Read more. [Image: Eduardo Munoz/Reuters]
Conservation isn’t the first word that comes to most people’s minds when they think of conservative values. That’s a shame.
President Reagan explained why in 1984. “We want to protect and conserve the land on which we live — our countryside, our rivers and mountains, our plains and meadows and forests,” he said. “This is our patrimony. This is what we leave to our children. And our great moral responsibility is to leave it to them either as we found it or better than we found it.”
Read more. [Image: Reuters]
Are “family values” a taboo topic for the left? For one thing, there may be a language problem. “Family values terminology is so closely connected to the 1980s and Jerry Falwell-esque way of framing it — it’s an immediate turn-off,” said Brad Wilcox, the Director of the National Marriage Project at the University of Virginia. “You should be talking about a ‘family-friendly agenda.’”
True, for those who lean to the left, the phrase “family values” tends to bring back uncomfortable memories of the Reagan era and the “Moral Majority.” But there’s a deeper issue: An important and damaging intellectual collapse in the way the public talks about politically charged topics.
When it comes to issues like gay marriage, welfare, and abortion, liberal politicians and intellectuals are vocal and often indignant. But they’re quieter about the ways that traditional “family values” are guiding their own choices. The irony is that college-educated, wealthier Americans who identify with the left are overwhelmingly raising their kids in two-parent households. This is no coincidence: Research indicates that family stability (i.e., couples who wait to have kids until they’re married and then stay married) makes a difference in income equality and social mobility.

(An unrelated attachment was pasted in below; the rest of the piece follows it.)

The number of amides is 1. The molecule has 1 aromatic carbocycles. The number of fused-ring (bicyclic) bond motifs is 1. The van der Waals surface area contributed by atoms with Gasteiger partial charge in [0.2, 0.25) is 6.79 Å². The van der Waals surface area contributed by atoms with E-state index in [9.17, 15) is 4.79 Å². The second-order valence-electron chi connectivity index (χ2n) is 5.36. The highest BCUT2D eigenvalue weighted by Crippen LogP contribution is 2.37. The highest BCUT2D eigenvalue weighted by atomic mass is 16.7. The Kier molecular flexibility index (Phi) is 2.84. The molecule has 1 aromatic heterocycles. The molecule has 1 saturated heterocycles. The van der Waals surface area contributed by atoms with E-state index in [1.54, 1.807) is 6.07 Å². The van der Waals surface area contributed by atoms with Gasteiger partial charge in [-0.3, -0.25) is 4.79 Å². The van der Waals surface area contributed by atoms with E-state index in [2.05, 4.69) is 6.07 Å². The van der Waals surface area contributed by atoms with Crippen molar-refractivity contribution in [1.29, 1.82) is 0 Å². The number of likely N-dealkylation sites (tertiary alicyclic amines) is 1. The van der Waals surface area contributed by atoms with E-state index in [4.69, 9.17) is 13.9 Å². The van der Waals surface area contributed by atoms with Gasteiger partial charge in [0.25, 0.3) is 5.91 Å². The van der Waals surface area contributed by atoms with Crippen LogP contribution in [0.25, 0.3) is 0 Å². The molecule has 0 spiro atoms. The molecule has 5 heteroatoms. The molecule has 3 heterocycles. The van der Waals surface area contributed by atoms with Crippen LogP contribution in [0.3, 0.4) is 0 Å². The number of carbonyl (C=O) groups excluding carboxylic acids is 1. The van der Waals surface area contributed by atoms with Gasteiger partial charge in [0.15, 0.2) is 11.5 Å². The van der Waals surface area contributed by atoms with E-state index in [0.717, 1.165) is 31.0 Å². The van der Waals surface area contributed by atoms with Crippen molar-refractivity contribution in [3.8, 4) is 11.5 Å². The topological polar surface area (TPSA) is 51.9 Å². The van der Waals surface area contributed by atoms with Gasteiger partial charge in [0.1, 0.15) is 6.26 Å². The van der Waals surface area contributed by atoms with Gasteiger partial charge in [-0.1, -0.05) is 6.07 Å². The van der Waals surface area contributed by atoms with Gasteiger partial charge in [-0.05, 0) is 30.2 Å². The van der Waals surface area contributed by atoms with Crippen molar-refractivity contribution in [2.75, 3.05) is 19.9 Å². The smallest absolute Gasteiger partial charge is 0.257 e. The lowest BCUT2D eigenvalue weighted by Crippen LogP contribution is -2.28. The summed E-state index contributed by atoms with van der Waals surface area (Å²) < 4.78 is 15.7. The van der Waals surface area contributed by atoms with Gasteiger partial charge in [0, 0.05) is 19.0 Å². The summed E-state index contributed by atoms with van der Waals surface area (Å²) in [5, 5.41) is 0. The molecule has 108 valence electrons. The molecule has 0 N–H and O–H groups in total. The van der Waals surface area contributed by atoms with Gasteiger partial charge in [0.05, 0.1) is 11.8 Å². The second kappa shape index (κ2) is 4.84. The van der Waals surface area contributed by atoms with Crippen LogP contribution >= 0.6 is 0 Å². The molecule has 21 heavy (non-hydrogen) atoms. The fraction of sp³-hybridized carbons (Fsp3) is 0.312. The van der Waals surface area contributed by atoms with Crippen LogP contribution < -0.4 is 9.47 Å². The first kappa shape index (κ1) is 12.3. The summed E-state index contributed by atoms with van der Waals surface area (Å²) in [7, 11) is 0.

This public/private divide raises a problem: It’s like stable marriage and community are the secret sauce of economic well-being that nobody on the left wants to admit to using. As Kay Hymowitz, a researcher at the Manhattan Institute who studies the relationship between family issues and economics, put it, “They are choosing that route in part because they know on some deep level that it is the way their children will be able to remain in the middle class.”
Read more. [Michael Gil/Flickr]
From landmark victories for marijuana and same-sex marriage to picking up seats in the Senate, the left gained much more than the presidency Tuesday.
Read more. [Image: Reuters]
The fact is that racism and race-baiting are depressingly common in American life, and while I’ll eagerly join in condemning folks on the left when they’re guilty of either, it’s getting downright absurd to see so many conservatives behave as if the left is where all racial problems in politics originate. Says Foster, “I do believe that there is a coalition on the Left whose material interest is in the forestalling of a ‘post-racial America,’ not its arrival.” Okay. And how about Newt Gingrich. Is his “material interest” in bringing about or forestalling a post-racial America? How about Lou Dobbs? Glenn Beck? Breitbart.com? Roger Ailes? Where do their “material interests” line up? Is it really so difficult to see how that standard cuts in both directions?
In America, as in other countries, race and power are related to one another in all sorts of complicated ways. Power corrupts, and it is exploited by partisans of the right and the left, probably not in precisely equal measure, though determining which side behaves worse is beside the point. A lot of conservatives want to use the existence of abuses on the left to justify all manner of nonsense.
The map above charts the ideological divide across America’s states. There are four states where conservatives make up more than half the population: Mississippi, Utah, Wyoming, and Alabama. Conservatives make up more than 40 percent in 20 more states. Liberals now outnumber conservatives in just one state, Massachusetts, and the District of Columbia.
The ongoing economic crisis appears to have deepened that conservative drift, which is most pronounced in its least well off, least educated, most blue collar, most economically hard-hit states. Read more.